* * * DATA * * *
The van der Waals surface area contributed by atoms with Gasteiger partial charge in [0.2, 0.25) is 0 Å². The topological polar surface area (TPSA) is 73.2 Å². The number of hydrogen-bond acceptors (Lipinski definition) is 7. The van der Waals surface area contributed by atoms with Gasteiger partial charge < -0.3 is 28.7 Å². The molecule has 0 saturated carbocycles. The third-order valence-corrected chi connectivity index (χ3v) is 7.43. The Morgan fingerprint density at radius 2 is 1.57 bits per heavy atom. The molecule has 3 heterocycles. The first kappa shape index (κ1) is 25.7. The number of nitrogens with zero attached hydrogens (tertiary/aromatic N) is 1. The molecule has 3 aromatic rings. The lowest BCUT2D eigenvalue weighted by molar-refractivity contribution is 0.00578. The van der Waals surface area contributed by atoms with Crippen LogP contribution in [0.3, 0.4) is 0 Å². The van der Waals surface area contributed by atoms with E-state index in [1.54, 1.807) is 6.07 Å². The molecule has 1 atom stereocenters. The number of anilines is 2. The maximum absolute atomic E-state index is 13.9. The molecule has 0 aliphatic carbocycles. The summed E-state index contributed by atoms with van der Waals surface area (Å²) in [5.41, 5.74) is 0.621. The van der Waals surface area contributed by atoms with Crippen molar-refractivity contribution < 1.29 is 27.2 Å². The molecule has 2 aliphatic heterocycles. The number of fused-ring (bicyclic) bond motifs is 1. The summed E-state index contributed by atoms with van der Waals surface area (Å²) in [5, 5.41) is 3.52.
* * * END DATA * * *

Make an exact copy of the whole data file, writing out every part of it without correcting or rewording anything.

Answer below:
The van der Waals surface area contributed by atoms with Gasteiger partial charge in [0.2, 0.25) is 0 Å². The topological polar surface area (TPSA) is 73.2 Å². The number of hydrogen-bond acceptors (Lipinski definition) is 7. The van der Waals surface area contributed by atoms with Gasteiger partial charge < -0.3 is 28.7 Å². The molecule has 0 saturated carbocycles. The third-order valence-corrected chi connectivity index (χ3v) is 7.43. The Morgan fingerprint density at radius 2 is 1.57 bits per heavy atom. The molecule has 3 heterocycles. The first kappa shape index (κ1) is 25.7. The number of nitrogens with zero attached hydrogens (tertiary/aromatic N) is 1. The molecule has 3 aromatic rings. The lowest BCUT2D eigenvalue weighted by molar-refractivity contribution is 0.00578. The van der Waals surface area contributed by atoms with Crippen LogP contribution in [0.3, 0.4) is 0 Å². The van der Waals surface area contributed by atoms with E-state index in [1.54, 1.807) is 6.07 Å². The molecule has 1 atom stereocenters. The number of anilines is 2. The maximum absolute atomic E-state index is 13.9. The molecule has 0 aliphatic carbocycles. The summed E-state index contributed by atoms with van der Waals surface area (Å²) in [5.41, 5.74) is 0.621. The van der Waals surface area contributed by atoms with Crippen molar-refractivity contribution < 1.29 is 27.2 Å². The molecule has 2 aliphatic heterocycles. The number of fused-ring (bicyclic) bond motifs is 1. The summed E-state index contributed by atoms with van der Waals surface area (Å²) in [5, 5.41) is 3.52.